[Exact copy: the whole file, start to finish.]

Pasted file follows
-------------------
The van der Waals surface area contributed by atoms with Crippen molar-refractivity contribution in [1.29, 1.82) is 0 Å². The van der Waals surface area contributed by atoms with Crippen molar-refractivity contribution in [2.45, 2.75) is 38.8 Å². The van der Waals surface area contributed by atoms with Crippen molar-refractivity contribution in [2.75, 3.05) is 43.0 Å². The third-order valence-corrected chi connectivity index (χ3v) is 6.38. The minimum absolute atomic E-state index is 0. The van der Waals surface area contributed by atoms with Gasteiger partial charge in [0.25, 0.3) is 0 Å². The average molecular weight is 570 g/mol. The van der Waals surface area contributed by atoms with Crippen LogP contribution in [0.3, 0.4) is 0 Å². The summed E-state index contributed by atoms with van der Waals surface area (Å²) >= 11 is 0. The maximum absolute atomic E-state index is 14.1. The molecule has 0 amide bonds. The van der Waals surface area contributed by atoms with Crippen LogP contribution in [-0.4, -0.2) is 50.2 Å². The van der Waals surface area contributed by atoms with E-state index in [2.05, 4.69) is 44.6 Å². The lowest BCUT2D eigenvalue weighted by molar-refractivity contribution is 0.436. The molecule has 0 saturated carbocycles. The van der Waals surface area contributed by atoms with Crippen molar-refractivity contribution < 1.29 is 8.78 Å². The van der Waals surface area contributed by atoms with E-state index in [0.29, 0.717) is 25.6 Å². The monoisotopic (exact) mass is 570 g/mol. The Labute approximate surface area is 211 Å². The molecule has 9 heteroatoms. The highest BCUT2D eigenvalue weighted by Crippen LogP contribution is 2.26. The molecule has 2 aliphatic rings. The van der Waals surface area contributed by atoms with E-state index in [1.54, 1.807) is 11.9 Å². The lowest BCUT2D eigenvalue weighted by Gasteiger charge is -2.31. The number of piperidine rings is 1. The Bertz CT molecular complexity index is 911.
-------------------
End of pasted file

The van der Waals surface area contributed by atoms with Crippen molar-refractivity contribution in [1.29, 1.82) is 0 Å². The van der Waals surface area contributed by atoms with Crippen molar-refractivity contribution in [2.45, 2.75) is 38.8 Å². The van der Waals surface area contributed by atoms with Crippen molar-refractivity contribution in [2.75, 3.05) is 43.0 Å². The third-order valence-corrected chi connectivity index (χ3v) is 6.38. The minimum absolute atomic E-state index is 0. The van der Waals surface area contributed by atoms with Gasteiger partial charge in [0.25, 0.3) is 0 Å². The average molecular weight is 570 g/mol. The van der Waals surface area contributed by atoms with Crippen LogP contribution in [0.3, 0.4) is 0 Å². The summed E-state index contributed by atoms with van der Waals surface area (Å²) >= 11 is 0. The maximum absolute atomic E-state index is 14.1. The molecule has 0 amide bonds. The van der Waals surface area contributed by atoms with Crippen LogP contribution in [-0.4, -0.2) is 50.2 Å². The van der Waals surface area contributed by atoms with E-state index in [2.05, 4.69) is 44.6 Å². The lowest BCUT2D eigenvalue weighted by molar-refractivity contribution is 0.436. The molecule has 0 saturated carbocycles. The van der Waals surface area contributed by atoms with Crippen molar-refractivity contribution < 1.29 is 8.78 Å². The van der Waals surface area contributed by atoms with E-state index in [0.29, 0.717) is 25.6 Å². The monoisotopic (exact) mass is 570 g/mol. The Labute approximate surface area is 211 Å². The molecule has 9 heteroatoms. The highest BCUT2D eigenvalue weighted by Crippen LogP contribution is 2.26. The molecule has 2 aliphatic rings. The van der Waals surface area contributed by atoms with E-state index in [1.54, 1.807) is 11.9 Å². The lowest BCUT2D eigenvalue weighted by Gasteiger charge is -2.31. The number of piperidine rings is 1. The Bertz CT molecular complexity index is 911.